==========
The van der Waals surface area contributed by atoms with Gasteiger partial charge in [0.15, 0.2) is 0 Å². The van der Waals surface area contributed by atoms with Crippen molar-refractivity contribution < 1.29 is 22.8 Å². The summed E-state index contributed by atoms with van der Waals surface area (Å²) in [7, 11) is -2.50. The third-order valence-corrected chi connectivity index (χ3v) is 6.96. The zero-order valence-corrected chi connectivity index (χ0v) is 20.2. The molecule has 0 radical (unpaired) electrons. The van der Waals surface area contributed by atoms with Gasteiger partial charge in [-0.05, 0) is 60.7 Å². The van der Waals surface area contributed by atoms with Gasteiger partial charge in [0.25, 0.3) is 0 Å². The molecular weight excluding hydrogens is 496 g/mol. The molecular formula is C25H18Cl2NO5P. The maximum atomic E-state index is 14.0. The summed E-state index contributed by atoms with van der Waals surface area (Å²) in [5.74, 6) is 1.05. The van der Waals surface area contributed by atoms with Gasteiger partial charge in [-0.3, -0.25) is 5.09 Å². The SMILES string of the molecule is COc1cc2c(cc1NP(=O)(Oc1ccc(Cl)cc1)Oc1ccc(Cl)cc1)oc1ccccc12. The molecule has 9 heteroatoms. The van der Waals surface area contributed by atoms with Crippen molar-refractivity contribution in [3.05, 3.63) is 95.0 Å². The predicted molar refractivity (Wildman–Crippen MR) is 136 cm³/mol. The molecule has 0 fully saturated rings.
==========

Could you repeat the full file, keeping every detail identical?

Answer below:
The van der Waals surface area contributed by atoms with Gasteiger partial charge in [0.15, 0.2) is 0 Å². The van der Waals surface area contributed by atoms with Crippen molar-refractivity contribution < 1.29 is 22.8 Å². The summed E-state index contributed by atoms with van der Waals surface area (Å²) in [7, 11) is -2.50. The third-order valence-corrected chi connectivity index (χ3v) is 6.96. The zero-order valence-corrected chi connectivity index (χ0v) is 20.2. The molecule has 0 radical (unpaired) electrons. The van der Waals surface area contributed by atoms with Gasteiger partial charge in [-0.05, 0) is 60.7 Å². The van der Waals surface area contributed by atoms with Gasteiger partial charge in [0.25, 0.3) is 0 Å². The molecular weight excluding hydrogens is 496 g/mol. The molecular formula is C25H18Cl2NO5P. The maximum atomic E-state index is 14.0. The summed E-state index contributed by atoms with van der Waals surface area (Å²) in [5.74, 6) is 1.05. The van der Waals surface area contributed by atoms with Gasteiger partial charge in [-0.3, -0.25) is 5.09 Å². The SMILES string of the molecule is COc1cc2c(cc1NP(=O)(Oc1ccc(Cl)cc1)Oc1ccc(Cl)cc1)oc1ccccc12. The molecule has 9 heteroatoms. The van der Waals surface area contributed by atoms with Crippen molar-refractivity contribution in [3.05, 3.63) is 95.0 Å². The predicted molar refractivity (Wildman–Crippen MR) is 136 cm³/mol. The molecule has 0 fully saturated rings.